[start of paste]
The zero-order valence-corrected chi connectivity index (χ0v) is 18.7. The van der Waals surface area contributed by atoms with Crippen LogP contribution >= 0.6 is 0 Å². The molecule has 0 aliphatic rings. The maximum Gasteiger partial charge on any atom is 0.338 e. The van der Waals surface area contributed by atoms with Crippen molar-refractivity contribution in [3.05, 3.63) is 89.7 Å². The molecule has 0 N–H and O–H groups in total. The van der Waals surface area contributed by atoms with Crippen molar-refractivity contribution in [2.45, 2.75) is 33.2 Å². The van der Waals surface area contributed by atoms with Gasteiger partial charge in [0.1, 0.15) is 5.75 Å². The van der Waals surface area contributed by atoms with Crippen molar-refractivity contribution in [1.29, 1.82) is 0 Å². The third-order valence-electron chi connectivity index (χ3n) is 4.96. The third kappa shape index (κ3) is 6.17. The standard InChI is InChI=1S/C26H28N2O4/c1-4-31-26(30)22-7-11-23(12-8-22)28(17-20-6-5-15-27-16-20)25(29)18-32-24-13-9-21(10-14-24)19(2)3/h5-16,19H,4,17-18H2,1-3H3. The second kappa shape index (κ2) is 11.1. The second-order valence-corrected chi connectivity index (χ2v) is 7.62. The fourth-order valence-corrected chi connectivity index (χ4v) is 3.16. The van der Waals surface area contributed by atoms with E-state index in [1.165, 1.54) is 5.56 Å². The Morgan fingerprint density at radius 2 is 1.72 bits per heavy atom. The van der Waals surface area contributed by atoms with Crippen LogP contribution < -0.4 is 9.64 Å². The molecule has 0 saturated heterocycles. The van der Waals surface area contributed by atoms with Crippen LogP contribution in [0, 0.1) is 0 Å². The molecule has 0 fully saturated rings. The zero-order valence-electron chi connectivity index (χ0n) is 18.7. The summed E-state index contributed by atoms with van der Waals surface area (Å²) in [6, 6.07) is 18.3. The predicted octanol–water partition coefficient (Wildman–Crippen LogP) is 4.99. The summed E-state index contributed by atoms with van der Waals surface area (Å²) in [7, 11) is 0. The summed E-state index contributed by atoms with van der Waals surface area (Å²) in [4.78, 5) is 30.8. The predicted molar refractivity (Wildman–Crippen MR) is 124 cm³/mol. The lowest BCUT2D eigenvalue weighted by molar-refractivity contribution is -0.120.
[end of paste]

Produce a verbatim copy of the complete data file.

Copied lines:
The zero-order valence-corrected chi connectivity index (χ0v) is 18.7. The van der Waals surface area contributed by atoms with Crippen LogP contribution >= 0.6 is 0 Å². The molecule has 0 aliphatic rings. The maximum Gasteiger partial charge on any atom is 0.338 e. The van der Waals surface area contributed by atoms with Crippen molar-refractivity contribution in [3.05, 3.63) is 89.7 Å². The molecule has 0 N–H and O–H groups in total. The van der Waals surface area contributed by atoms with Crippen molar-refractivity contribution in [2.45, 2.75) is 33.2 Å². The van der Waals surface area contributed by atoms with Gasteiger partial charge in [0.1, 0.15) is 5.75 Å². The van der Waals surface area contributed by atoms with Crippen molar-refractivity contribution in [1.29, 1.82) is 0 Å². The third-order valence-electron chi connectivity index (χ3n) is 4.96. The third kappa shape index (κ3) is 6.17. The standard InChI is InChI=1S/C26H28N2O4/c1-4-31-26(30)22-7-11-23(12-8-22)28(17-20-6-5-15-27-16-20)25(29)18-32-24-13-9-21(10-14-24)19(2)3/h5-16,19H,4,17-18H2,1-3H3. The second kappa shape index (κ2) is 11.1. The second-order valence-corrected chi connectivity index (χ2v) is 7.62. The fourth-order valence-corrected chi connectivity index (χ4v) is 3.16. The van der Waals surface area contributed by atoms with E-state index in [1.165, 1.54) is 5.56 Å². The Morgan fingerprint density at radius 2 is 1.72 bits per heavy atom. The van der Waals surface area contributed by atoms with Crippen LogP contribution < -0.4 is 9.64 Å². The molecule has 0 saturated heterocycles. The van der Waals surface area contributed by atoms with Crippen LogP contribution in [0, 0.1) is 0 Å². The molecule has 0 fully saturated rings. The zero-order valence-electron chi connectivity index (χ0n) is 18.7. The summed E-state index contributed by atoms with van der Waals surface area (Å²) in [6, 6.07) is 18.3. The predicted octanol–water partition coefficient (Wildman–Crippen LogP) is 4.99. The summed E-state index contributed by atoms with van der Waals surface area (Å²) in [7, 11) is 0. The summed E-state index contributed by atoms with van der Waals surface area (Å²) in [4.78, 5) is 30.8. The predicted molar refractivity (Wildman–Crippen MR) is 124 cm³/mol. The lowest BCUT2D eigenvalue weighted by molar-refractivity contribution is -0.120.